Mr. Damico was named President of the Item Processing Group of the Company in May 2003. He has held executive roles at Intria Items, Inc., a subsidiary of Fiserv, since 1996, when he joined Intria as Senior Vice President and Chief Technology Officer. Prior to joining Intria, Damico was Senior Vice President of Strategic Initiatives for the Fiserv item processing business in the United States.

 

Mr. Foy was named President of the Bank Servicing Group of the Company in October 2002. He joined Fiserv in 2001 as President of the Direct Banking Division. Previously he was founder and CEO of Login & Learn, Inc. From 1978 to 1999, he was with M&I Data Services (Metavante) in a number of management positions, serving as President of the Outsourcing Business Group from 1995 to 1999.

 

Mr. Neill was named President of the Credit Union and Industry Products Group of the Company in October 2000. He was President of the Products and Services Division and Group President of the Industry Products and Services Group of the Company from 1993 to 2000.

 

Mr. Poskochil was named President of the Bank Systems and eProducts Group of the Company in October 2002. He served as President of the Bank Systems and eProducts Division from 1999 to 2002. He joined ITI in 1978 and served in a number of capacities. In 1998 he was named President and Chief Executive Officer of ITI, which had been acquired by Fiserv in 1995.

 

Mr. Puzniak was named President of the Lending Systems and Services Group of the Company in October 2002. He served as President of the Bank Servicing Division II of the Company from 1995 to 2002, and as Senior Vice President of CBS Development from 1993 to 1995. Prior to joining Fiserv he held senior management positions at Citicorp Information Resources, Geac Computer and Financial Data Systems.

 

Mr. Schmelzer was named Group President, Marketing and Sales in February 2002. He served as Corporate Executive Vice President, Marketing and Sales for the Company from 1992 to 2002. Prior to joining Fiserv, he was Director of Commercial Analysis for IBM.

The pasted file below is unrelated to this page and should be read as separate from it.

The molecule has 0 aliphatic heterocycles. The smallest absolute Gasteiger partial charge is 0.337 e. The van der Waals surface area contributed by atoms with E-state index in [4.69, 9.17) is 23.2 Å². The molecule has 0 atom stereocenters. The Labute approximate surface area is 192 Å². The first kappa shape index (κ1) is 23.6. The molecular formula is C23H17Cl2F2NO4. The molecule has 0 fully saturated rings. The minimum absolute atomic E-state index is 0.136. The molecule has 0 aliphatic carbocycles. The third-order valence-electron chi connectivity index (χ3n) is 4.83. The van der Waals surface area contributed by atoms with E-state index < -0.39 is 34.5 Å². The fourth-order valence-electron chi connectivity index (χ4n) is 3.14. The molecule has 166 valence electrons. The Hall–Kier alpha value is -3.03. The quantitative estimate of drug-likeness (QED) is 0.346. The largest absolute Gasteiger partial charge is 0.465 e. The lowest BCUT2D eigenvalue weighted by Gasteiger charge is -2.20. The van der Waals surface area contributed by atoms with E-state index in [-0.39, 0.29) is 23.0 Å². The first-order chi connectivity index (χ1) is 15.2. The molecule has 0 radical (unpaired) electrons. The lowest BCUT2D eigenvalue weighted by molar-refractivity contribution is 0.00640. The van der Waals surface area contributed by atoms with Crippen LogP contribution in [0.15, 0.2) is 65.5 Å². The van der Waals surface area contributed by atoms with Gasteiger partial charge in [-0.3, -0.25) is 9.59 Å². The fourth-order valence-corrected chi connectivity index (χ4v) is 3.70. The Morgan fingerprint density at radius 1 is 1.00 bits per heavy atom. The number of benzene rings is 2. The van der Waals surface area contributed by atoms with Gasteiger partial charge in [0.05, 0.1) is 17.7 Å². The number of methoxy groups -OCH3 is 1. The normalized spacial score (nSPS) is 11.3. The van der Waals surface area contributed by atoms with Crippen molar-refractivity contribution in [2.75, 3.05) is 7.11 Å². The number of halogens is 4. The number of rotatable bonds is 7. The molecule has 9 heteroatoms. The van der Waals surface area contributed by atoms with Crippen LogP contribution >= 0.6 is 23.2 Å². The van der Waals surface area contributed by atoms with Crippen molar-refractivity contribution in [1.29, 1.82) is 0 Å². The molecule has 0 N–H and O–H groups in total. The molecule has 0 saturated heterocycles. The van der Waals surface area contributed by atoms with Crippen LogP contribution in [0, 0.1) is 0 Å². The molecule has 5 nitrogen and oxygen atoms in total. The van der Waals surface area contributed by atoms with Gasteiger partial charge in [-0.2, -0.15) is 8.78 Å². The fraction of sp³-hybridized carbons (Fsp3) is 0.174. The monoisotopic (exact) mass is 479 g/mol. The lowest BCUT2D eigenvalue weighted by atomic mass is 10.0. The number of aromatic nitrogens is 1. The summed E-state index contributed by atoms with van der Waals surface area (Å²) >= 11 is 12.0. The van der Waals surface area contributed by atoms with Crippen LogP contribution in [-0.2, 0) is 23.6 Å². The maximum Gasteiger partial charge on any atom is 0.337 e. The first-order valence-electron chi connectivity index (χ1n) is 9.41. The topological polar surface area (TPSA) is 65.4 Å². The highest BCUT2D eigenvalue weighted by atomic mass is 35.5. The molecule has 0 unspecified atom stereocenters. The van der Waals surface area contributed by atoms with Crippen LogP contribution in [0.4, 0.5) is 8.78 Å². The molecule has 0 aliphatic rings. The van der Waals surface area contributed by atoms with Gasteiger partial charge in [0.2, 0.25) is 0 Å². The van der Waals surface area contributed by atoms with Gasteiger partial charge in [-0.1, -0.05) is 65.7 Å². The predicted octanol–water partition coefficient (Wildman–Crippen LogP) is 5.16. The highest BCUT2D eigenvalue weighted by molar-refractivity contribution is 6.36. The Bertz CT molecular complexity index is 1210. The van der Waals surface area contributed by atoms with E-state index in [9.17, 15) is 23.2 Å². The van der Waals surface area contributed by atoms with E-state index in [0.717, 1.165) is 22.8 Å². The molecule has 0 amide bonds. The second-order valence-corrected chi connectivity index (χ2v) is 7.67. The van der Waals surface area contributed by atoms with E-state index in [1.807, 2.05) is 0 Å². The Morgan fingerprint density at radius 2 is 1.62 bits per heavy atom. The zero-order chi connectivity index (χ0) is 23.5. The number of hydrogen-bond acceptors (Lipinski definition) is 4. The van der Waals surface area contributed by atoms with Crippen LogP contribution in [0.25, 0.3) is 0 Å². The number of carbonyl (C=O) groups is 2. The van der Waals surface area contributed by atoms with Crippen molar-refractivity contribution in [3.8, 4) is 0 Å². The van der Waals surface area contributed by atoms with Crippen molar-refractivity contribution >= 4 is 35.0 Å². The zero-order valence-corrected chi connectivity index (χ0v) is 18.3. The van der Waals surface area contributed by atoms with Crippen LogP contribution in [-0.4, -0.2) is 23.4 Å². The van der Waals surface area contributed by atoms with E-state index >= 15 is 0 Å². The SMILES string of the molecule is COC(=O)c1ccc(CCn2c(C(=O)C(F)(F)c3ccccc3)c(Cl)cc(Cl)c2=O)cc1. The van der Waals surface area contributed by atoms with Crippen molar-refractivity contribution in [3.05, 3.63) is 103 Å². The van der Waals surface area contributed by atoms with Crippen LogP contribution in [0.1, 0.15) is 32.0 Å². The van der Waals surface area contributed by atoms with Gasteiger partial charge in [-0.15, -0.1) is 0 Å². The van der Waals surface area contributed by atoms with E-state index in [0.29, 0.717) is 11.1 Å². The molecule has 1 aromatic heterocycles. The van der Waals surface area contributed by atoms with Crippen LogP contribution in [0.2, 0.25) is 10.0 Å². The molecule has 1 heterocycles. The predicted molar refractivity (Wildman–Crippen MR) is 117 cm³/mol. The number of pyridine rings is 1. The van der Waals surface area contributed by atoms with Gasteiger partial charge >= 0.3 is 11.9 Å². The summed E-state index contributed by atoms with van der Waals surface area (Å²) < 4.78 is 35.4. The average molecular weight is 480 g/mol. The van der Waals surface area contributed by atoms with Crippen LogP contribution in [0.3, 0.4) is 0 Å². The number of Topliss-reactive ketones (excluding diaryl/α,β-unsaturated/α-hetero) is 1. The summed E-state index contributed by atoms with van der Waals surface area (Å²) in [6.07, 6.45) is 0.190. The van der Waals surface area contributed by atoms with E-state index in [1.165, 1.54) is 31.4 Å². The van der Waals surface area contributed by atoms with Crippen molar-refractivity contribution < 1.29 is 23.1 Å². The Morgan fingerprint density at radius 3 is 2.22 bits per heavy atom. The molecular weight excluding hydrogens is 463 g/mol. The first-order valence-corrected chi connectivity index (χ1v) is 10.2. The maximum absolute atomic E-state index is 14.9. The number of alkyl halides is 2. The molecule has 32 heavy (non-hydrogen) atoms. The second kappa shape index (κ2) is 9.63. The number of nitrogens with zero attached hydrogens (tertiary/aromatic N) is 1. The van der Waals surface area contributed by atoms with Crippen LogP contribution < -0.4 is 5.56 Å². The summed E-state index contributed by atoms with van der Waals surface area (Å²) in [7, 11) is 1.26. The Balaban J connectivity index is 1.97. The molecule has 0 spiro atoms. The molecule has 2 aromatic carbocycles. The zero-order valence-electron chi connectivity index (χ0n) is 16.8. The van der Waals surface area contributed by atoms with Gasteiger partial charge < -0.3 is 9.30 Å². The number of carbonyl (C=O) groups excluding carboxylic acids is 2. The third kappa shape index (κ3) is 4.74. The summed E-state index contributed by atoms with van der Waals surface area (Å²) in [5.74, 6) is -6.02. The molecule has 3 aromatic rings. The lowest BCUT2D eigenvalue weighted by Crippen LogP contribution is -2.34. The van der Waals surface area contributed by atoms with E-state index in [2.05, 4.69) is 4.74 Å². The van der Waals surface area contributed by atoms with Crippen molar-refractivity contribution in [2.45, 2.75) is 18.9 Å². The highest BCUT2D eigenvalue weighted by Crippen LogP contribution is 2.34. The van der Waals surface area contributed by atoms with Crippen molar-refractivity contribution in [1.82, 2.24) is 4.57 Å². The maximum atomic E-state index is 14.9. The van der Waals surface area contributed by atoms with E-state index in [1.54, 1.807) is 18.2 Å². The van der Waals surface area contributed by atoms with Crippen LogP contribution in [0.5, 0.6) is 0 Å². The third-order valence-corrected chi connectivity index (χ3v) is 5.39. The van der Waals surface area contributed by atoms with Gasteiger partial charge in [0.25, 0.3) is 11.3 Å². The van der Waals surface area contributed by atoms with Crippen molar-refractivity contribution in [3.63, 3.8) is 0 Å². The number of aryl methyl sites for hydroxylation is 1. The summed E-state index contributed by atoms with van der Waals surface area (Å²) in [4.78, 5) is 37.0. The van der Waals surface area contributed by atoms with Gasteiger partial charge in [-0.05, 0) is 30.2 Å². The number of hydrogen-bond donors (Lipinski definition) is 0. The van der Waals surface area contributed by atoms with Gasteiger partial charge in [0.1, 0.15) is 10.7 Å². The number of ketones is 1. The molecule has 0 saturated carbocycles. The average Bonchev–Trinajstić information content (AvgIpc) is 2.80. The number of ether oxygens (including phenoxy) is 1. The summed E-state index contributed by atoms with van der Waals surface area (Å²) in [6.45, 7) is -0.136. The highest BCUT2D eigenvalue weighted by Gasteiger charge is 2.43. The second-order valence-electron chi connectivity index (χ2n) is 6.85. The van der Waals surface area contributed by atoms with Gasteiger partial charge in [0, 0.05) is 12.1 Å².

Mr. Sprague has been Corporate Executive Vice President, General Counsel and Secretary since 1994, and Chief Administrative Officer of the Company since 1999. He has been involved with the Company’s corporate and legal concerns since it was formed in 1984.

 

Mr. Wade was named President of the Insurance Solutions Group of the Company in April 2003. Prior to joining Fiserv, he was Senior Vice President and a Vice President of Finance with Policy Management Systems Corporation from 1996 to 2001. Earlier in his career, he held executive positions at several firms, including Conita Technologies, Inc. and First Image Management Company.

 

13


Table of Contents

PART II

 

Item 5. Market for Registrant’s Common Equity and Related Shareholder Matters

 

The information required by this item is incorporated by reference to the information pertaining thereto set forth under the captions “Management’s Discussion and Analysis of Financial Condition and Results of Operations – Liquidity and Capital Resources” and “Management’s Discussion and Analysis of Financial Condition and Results of Operations – Market Price Information” in the Company’s 2003 Annual Report to Shareholders (the “Annual Report”).

 

Item 6. Selected Financial Data

 

The information required by this item is incorporated by reference to the information set forth under the caption “Management’s Discussion and Analysis of Financial Condition and Results of Operations – Selected Financial Data” in the Annual Report.

 

Item 7. Management’s Discussion and Analysis of Financial Condition and Results of Operations

 

The information required by this item is incorporated by reference to the information set forth under the caption “Management’s Discussion and Analysis of Financial Condition and Results of Operations” in the Annual Report.